Walking into a large, brightly-lit, crowded room at Barnard full of tables with a diverse group of women at tables showing off their zines to a lively throng of interested people of both genders in 2016 is an exhilarating experience. I could not help but wonder, as someone who grew up pre-Internet and contributed to mimeographed zines out of necessity (because no one would publish such radical words or images in books), why so many young women – who could publish anything they wanted online and reach a global audience – were drawn to this more seemingly-humble form.
Most of the women I interviewed mentioned the sense of warmth in the community of zinesters, the personal contact with people reading their zines, the desire to hold paper in their hands and give to others objects that have substance, and also being really tired of looking at screens all day long.
One of the organizers, Jenna Freedman, who has the enviable job of Zine Librarian at Barnard, mentioned, too, that it is a safer way to publish, because “the online world for women is vicious.” She said that even their online presence announcing this Zine Fest had drawn trolls, asking such enlightened questions as “Do you need a vagina to show up?” She said with a rueful laugh the chances of someone threatening to kill a woman for handing them a zine was unlikely (but if she publishes the same content online, that can and does happen). This is a sad but true statement of the reality for women. Indeed in the program for the event, the organizers felt it necessary to declare the room a “safe space” and encouraged anyone to mention to organizers if anything made them feel unsafe.
Safety seemed like a common theme in many of the zines, one of the free ones I picked up in the Bluestockings Bookstore room was a useful book about Self-Defense. Another series of zines were about Club Etiquette.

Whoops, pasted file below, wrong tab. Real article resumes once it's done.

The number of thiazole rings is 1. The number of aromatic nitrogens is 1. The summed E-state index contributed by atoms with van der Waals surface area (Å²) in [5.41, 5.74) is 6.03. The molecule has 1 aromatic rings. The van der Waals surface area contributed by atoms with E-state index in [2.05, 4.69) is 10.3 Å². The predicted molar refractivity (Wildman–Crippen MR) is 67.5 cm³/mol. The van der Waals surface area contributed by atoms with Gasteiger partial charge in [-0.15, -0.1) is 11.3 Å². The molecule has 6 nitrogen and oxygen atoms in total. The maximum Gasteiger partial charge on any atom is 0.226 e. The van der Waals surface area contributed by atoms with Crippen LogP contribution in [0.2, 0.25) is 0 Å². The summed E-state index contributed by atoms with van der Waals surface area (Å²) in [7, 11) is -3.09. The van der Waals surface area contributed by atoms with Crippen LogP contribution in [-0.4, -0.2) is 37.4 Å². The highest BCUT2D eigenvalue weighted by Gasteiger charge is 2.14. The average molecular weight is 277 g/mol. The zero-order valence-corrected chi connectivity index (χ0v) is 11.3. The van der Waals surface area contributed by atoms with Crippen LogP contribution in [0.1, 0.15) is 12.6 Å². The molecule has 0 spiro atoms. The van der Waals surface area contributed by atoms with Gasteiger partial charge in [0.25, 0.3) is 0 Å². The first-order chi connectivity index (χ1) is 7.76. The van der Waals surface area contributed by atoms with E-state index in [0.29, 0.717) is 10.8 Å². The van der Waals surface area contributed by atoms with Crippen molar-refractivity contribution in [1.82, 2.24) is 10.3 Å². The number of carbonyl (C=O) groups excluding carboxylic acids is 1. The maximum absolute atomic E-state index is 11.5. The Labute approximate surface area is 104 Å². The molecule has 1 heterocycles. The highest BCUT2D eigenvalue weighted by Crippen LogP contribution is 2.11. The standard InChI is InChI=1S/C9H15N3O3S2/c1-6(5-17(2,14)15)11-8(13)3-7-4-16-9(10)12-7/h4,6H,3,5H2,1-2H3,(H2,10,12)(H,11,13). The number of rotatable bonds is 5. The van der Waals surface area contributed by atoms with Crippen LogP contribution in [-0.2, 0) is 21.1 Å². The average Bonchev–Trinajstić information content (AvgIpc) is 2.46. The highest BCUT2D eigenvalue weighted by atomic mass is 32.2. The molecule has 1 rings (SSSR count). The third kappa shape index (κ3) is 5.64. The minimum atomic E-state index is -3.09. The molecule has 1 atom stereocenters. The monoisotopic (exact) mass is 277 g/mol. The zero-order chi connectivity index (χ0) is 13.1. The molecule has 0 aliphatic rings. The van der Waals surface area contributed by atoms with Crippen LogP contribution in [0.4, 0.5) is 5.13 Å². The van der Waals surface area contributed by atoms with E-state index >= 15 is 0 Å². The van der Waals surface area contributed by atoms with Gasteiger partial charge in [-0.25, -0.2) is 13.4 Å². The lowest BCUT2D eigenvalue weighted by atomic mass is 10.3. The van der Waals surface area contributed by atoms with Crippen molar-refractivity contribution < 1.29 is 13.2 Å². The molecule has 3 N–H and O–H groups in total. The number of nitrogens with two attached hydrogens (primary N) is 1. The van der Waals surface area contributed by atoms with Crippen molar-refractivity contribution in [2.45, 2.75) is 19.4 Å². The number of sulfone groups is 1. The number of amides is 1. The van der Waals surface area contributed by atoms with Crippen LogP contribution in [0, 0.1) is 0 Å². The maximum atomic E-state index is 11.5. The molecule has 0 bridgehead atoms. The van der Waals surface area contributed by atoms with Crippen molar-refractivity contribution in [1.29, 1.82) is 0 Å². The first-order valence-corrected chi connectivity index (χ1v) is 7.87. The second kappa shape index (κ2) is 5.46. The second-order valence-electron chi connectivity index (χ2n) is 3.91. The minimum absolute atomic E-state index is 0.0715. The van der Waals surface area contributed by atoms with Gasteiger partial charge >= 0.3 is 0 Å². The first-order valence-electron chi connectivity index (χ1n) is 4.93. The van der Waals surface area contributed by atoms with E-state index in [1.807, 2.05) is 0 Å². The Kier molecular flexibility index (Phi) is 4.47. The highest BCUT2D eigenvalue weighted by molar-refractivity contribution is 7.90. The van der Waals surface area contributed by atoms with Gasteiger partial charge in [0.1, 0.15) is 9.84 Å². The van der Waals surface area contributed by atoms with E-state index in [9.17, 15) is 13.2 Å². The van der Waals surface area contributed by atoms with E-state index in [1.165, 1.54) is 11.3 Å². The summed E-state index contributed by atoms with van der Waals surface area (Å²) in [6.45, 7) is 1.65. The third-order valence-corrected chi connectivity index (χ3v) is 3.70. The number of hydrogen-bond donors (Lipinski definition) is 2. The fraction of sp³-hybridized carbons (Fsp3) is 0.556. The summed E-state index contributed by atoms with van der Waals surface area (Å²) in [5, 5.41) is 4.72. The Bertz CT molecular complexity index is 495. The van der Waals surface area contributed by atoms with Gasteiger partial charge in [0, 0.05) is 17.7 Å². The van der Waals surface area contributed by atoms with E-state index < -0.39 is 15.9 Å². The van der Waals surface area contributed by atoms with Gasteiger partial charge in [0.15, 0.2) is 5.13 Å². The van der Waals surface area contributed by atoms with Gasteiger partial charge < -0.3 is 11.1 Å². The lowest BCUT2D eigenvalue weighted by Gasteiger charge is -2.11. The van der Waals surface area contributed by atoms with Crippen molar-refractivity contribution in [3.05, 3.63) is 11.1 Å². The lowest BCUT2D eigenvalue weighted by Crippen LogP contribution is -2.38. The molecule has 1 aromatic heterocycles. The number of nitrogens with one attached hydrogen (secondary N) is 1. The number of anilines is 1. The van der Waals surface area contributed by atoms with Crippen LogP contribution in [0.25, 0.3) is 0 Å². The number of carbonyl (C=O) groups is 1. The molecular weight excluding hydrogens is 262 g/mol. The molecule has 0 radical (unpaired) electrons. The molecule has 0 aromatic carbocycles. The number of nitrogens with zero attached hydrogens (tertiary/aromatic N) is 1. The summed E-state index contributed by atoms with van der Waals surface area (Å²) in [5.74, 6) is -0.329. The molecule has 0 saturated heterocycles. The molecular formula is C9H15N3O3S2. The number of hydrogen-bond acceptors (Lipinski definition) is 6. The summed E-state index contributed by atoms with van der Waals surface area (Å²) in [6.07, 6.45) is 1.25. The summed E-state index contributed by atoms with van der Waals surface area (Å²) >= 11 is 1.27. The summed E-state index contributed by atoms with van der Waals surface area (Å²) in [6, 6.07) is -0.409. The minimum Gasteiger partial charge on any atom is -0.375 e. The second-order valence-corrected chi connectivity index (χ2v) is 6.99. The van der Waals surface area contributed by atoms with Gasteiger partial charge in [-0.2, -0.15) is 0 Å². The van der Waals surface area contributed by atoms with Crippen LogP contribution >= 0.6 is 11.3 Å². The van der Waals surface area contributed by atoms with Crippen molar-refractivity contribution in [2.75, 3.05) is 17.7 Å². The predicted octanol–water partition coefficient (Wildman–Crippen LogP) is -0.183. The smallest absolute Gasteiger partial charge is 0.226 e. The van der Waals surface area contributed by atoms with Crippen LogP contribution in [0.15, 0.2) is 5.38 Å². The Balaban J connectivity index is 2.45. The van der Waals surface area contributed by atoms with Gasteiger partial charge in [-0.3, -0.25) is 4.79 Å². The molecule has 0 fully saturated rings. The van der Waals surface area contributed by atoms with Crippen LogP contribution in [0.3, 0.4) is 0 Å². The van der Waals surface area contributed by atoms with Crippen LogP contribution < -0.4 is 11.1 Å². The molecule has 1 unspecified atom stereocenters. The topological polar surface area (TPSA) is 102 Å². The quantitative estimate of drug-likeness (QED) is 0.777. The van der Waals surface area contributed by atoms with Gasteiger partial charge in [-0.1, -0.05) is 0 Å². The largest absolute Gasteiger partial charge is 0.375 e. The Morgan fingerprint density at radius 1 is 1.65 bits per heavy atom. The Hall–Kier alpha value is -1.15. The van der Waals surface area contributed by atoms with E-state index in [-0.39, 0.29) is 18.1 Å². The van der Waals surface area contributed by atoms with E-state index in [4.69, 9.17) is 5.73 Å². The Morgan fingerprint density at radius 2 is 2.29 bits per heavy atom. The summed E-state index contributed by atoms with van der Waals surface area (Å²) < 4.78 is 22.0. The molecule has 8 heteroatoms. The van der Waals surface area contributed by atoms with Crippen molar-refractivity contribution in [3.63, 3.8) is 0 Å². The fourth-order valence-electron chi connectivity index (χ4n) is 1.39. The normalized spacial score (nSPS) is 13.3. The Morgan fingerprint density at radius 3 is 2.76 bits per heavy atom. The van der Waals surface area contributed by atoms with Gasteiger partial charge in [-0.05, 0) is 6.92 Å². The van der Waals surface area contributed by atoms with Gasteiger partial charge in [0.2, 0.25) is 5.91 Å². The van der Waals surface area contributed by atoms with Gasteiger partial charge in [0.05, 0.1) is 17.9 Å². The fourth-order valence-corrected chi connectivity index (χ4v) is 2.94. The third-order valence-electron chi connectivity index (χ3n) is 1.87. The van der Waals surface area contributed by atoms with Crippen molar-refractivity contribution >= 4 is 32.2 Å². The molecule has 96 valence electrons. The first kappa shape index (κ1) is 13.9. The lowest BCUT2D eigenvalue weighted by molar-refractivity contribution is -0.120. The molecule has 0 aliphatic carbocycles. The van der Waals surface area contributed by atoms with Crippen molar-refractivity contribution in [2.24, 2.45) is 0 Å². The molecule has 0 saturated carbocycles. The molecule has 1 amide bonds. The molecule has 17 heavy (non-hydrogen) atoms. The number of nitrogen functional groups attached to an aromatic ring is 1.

Practical information was another theme, including the delightful looking Radical Domesticity zines put out by Emma Karin Eriksson, whose goal is to become a librarian herself. She loves collage and the community surrounding zine culture.
Another table was full of condoms in beautifully individually designed packages and informational pamphlets in Spanish geared toward uptown Latinas. This table was run by Ana Maria Hoffman (photo at top), originally from El Salvador but living in the US for over ten years, who is the Community Health Navigator for Dominican Womens’ Development Center. She said that having personalized art objects and pamphlets to give women was helpful. They also give out handmade candles along with information to help women embrace their bodies and health.
On the less practical, but thoroughly engaging side of Latina culture, Vivianna Torres wanted to get her beautifully-drawn comics out into the world.
The other theme was feminist theory. The zine Hoax, put out by Rachel & Sari, was inspired by Donna Harraway, who argues for ways of denaturalizing the way of seeing, because “Suspicion and irony are basic to feminist reinscriptions of nature’s text.” They asked not to be photographed, so you’re going to just have to go out into the world and find their zine. I’m guessing Bluestockings Bookstore may be a good start or contact Jenna, the zine librarian.
The kids are alright, and the feminist zine community is thriving, caring, full of information, funny AND has a sense of its own storied history. What’s not to love?
Dr. Julia Lee Barclay-Morton is an award-winning writer and director whose work has been published and produced internationally; in 2014 she was inducted into the Indie Theater Hall of Fame. Back in NYC since 2011 (after living, working & studying in the UK) she has spent the past five years working on a book about her grandmothers, The Amazing True Imaginary Autobiography of Dick and Jani, while teaching as an Adjunct Professor at Fordham University.